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Birds in Jakarta are a popular pet, considered good luck for many and a status symbol for the wealthy who have hard-to-acquire pets. Jakarta has many bird markets, and one is the largest in Asia, possibly the largest in the world.
Traffic, a wildlife trade monitoring group, found mor htan 19,000 birds representing more than 200 species. Some birds on the market are near extinction, such as the Bali myna and the black winged myna. Some species have fewer than 100 living birds left. Some birds sold on the market are extinct in the wild.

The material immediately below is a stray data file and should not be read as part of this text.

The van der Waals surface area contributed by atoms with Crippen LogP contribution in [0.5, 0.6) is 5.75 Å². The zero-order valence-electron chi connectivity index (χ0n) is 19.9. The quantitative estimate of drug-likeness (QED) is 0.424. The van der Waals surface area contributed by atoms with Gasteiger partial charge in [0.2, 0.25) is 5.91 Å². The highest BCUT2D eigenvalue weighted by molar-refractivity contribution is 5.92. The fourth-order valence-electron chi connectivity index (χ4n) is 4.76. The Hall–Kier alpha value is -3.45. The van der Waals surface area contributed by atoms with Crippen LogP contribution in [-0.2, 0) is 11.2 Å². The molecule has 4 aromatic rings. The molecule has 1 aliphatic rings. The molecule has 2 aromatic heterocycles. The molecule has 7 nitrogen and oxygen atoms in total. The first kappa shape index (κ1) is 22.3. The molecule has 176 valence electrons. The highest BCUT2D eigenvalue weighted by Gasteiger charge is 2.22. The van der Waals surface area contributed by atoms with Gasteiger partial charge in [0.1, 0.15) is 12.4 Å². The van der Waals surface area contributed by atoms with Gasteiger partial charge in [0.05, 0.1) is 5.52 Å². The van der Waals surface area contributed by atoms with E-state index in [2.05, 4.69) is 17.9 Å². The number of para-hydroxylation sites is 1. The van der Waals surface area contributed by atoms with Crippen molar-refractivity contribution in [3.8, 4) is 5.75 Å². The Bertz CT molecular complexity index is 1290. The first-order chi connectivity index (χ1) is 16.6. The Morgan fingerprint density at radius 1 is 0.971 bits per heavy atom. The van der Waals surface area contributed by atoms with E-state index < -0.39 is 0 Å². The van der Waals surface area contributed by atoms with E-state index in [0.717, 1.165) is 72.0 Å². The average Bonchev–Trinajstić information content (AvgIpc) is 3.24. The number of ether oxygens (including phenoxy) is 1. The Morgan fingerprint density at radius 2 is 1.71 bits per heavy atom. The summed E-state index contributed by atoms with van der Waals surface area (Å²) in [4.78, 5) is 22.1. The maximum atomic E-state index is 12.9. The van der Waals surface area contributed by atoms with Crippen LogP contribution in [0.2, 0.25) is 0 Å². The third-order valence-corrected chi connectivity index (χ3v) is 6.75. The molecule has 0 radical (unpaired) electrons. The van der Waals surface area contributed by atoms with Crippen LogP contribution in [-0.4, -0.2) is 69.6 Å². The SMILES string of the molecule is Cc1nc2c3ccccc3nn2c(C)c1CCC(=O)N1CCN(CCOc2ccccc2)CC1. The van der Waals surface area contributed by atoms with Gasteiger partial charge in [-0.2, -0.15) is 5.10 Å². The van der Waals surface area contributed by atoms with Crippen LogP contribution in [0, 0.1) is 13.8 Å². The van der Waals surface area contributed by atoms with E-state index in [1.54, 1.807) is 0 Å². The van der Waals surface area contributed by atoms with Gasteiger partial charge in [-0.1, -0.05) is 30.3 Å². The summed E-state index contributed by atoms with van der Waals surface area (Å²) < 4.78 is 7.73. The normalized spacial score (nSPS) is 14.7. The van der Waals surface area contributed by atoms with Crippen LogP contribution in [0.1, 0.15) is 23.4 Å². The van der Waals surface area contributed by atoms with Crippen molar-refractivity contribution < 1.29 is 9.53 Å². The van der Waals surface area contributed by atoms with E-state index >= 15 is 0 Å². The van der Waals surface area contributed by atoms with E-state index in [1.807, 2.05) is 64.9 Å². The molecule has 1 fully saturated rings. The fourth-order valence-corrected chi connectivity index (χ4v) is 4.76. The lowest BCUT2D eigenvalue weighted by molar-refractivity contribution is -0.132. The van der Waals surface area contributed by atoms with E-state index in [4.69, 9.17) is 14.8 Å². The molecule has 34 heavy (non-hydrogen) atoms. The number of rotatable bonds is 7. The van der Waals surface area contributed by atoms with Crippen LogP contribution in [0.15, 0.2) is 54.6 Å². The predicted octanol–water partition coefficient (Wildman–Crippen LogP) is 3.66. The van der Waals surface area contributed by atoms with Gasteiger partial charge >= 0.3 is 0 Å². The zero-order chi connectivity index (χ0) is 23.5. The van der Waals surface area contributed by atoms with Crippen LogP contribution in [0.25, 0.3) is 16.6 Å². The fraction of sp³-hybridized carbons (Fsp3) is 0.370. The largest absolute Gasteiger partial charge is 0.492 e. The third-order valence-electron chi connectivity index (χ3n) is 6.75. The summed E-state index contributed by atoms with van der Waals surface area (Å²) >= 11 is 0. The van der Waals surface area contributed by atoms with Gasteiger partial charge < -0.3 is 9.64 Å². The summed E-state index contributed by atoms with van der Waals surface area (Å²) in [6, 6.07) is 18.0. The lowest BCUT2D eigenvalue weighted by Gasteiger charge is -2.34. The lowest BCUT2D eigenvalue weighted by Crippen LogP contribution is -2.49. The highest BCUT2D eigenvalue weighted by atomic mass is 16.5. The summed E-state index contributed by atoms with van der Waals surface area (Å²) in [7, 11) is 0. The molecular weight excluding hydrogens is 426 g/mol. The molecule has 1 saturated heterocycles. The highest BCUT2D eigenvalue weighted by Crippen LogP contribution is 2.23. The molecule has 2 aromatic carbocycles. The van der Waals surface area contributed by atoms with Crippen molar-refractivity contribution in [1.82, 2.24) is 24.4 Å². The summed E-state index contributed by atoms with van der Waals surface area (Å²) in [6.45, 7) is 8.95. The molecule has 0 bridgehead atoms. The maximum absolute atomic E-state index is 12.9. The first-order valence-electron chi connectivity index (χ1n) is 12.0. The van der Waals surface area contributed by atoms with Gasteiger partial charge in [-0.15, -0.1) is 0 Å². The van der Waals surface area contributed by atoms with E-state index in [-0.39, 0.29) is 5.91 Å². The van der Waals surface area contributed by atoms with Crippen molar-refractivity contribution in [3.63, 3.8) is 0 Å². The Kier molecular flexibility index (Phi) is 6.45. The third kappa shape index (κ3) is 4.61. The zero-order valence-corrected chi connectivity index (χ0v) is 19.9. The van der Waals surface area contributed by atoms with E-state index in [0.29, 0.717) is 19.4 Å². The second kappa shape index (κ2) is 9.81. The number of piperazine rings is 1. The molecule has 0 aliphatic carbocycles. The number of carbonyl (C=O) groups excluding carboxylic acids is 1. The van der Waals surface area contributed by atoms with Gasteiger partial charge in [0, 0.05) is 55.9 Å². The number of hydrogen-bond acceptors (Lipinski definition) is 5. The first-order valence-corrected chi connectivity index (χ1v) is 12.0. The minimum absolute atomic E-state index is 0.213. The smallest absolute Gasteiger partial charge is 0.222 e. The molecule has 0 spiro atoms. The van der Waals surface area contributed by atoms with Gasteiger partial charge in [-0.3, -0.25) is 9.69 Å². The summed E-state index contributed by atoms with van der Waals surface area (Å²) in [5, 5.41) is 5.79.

Unfortunately, some birds which were traded in the 1990s are no longer traded, and no longer found in the wild. The The Javan green magpie and the Nias hill myna were status symbols, now they are extinct. Not exactly a good-luck charm for the birds!
There are protective laws, not enforced. However, in the 1990s, the Indonesian government started to protect leopards, orangutans, and pangolins – and they are now sold in much fewer numbers, and only on the black market.
But where is Jakarta, Indonesia? Below the Equator on the Indian Ocean. Northwest of Australia, Southwest of the Philippine Islands, Southeast of Sri Lanka.